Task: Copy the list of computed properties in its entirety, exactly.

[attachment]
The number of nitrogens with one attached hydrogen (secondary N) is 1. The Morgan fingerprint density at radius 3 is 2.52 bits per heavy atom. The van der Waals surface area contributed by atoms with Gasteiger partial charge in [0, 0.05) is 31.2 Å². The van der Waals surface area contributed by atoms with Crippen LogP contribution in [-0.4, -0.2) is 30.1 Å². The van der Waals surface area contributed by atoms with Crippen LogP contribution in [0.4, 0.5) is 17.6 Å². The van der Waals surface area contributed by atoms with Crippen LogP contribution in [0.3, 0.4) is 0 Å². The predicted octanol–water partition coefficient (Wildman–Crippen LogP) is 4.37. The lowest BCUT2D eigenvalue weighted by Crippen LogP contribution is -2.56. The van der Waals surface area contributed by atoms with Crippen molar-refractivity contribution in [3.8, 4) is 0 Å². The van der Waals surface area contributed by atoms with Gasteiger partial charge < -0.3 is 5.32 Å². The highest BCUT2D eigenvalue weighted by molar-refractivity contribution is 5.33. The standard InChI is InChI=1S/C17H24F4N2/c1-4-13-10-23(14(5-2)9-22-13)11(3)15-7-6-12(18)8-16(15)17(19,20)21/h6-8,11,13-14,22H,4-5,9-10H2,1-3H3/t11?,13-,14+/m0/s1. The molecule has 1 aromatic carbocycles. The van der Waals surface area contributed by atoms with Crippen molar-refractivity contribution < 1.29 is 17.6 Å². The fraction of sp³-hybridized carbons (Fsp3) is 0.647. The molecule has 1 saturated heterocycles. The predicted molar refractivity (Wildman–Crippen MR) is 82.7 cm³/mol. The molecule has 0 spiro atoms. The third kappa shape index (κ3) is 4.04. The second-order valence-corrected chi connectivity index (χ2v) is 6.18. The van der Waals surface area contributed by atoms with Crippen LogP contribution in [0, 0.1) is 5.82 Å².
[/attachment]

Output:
The number of nitrogens with one attached hydrogen (secondary N) is 1. The Morgan fingerprint density at radius 3 is 2.52 bits per heavy atom. The van der Waals surface area contributed by atoms with Gasteiger partial charge in [0, 0.05) is 31.2 Å². The van der Waals surface area contributed by atoms with Crippen LogP contribution in [-0.4, -0.2) is 30.1 Å². The van der Waals surface area contributed by atoms with Crippen LogP contribution in [0.4, 0.5) is 17.6 Å². The van der Waals surface area contributed by atoms with Crippen LogP contribution in [0.3, 0.4) is 0 Å². The predicted octanol–water partition coefficient (Wildman–Crippen LogP) is 4.37. The lowest BCUT2D eigenvalue weighted by Crippen LogP contribution is -2.56. The van der Waals surface area contributed by atoms with Crippen molar-refractivity contribution in [3.8, 4) is 0 Å². The van der Waals surface area contributed by atoms with Gasteiger partial charge < -0.3 is 5.32 Å². The highest BCUT2D eigenvalue weighted by molar-refractivity contribution is 5.33. The standard InChI is InChI=1S/C17H24F4N2/c1-4-13-10-23(14(5-2)9-22-13)11(3)15-7-6-12(18)8-16(15)17(19,20)21/h6-8,11,13-14,22H,4-5,9-10H2,1-3H3/t11?,13-,14+/m0/s1. The molecule has 1 aromatic carbocycles. The van der Waals surface area contributed by atoms with Crippen molar-refractivity contribution < 1.29 is 17.6 Å². The fraction of sp³-hybridized carbons (Fsp3) is 0.647. The molecule has 1 saturated heterocycles. The predicted molar refractivity (Wildman–Crippen MR) is 82.7 cm³/mol. The molecule has 0 spiro atoms. The third kappa shape index (κ3) is 4.04. The second-order valence-corrected chi connectivity index (χ2v) is 6.18. The van der Waals surface area contributed by atoms with Crippen LogP contribution in [0, 0.1) is 5.82 Å².